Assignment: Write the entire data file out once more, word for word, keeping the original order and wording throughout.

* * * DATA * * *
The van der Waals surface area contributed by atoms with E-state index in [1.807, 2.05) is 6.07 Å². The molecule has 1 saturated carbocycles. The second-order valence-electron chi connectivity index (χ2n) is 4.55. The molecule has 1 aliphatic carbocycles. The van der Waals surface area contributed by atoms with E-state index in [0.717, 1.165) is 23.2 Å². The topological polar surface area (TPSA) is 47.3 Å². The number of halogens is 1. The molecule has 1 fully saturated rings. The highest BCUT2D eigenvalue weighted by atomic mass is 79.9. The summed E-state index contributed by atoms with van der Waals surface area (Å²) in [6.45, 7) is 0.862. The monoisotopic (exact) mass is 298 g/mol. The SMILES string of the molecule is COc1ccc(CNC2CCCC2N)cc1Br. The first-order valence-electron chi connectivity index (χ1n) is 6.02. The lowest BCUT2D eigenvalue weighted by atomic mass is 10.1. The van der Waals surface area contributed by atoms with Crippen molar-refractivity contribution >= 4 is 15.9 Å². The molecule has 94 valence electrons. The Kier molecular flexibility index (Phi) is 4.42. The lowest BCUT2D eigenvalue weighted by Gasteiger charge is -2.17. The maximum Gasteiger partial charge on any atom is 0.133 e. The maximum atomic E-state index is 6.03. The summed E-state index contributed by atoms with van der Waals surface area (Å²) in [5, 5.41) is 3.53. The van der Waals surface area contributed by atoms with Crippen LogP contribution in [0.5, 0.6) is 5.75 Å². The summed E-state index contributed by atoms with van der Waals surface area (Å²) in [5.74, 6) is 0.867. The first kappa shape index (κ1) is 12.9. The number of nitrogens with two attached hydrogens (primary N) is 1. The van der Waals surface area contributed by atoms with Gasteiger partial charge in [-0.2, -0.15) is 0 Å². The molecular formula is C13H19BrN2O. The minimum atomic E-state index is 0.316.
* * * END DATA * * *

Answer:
The van der Waals surface area contributed by atoms with E-state index in [1.807, 2.05) is 6.07 Å². The molecule has 1 saturated carbocycles. The second-order valence-electron chi connectivity index (χ2n) is 4.55. The molecule has 1 aliphatic carbocycles. The van der Waals surface area contributed by atoms with E-state index in [0.717, 1.165) is 23.2 Å². The topological polar surface area (TPSA) is 47.3 Å². The number of halogens is 1. The molecule has 1 fully saturated rings. The highest BCUT2D eigenvalue weighted by atomic mass is 79.9. The summed E-state index contributed by atoms with van der Waals surface area (Å²) in [6.45, 7) is 0.862. The monoisotopic (exact) mass is 298 g/mol. The SMILES string of the molecule is COc1ccc(CNC2CCCC2N)cc1Br. The first-order valence-electron chi connectivity index (χ1n) is 6.02. The lowest BCUT2D eigenvalue weighted by atomic mass is 10.1. The van der Waals surface area contributed by atoms with Crippen molar-refractivity contribution >= 4 is 15.9 Å². The molecule has 94 valence electrons. The Kier molecular flexibility index (Phi) is 4.42. The lowest BCUT2D eigenvalue weighted by Gasteiger charge is -2.17. The maximum Gasteiger partial charge on any atom is 0.133 e. The maximum atomic E-state index is 6.03. The summed E-state index contributed by atoms with van der Waals surface area (Å²) in [5, 5.41) is 3.53. The van der Waals surface area contributed by atoms with Crippen LogP contribution in [0.5, 0.6) is 5.75 Å². The summed E-state index contributed by atoms with van der Waals surface area (Å²) in [5.74, 6) is 0.867. The first kappa shape index (κ1) is 12.9. The number of nitrogens with two attached hydrogens (primary N) is 1. The van der Waals surface area contributed by atoms with Gasteiger partial charge in [-0.2, -0.15) is 0 Å². The molecular formula is C13H19BrN2O. The minimum atomic E-state index is 0.316.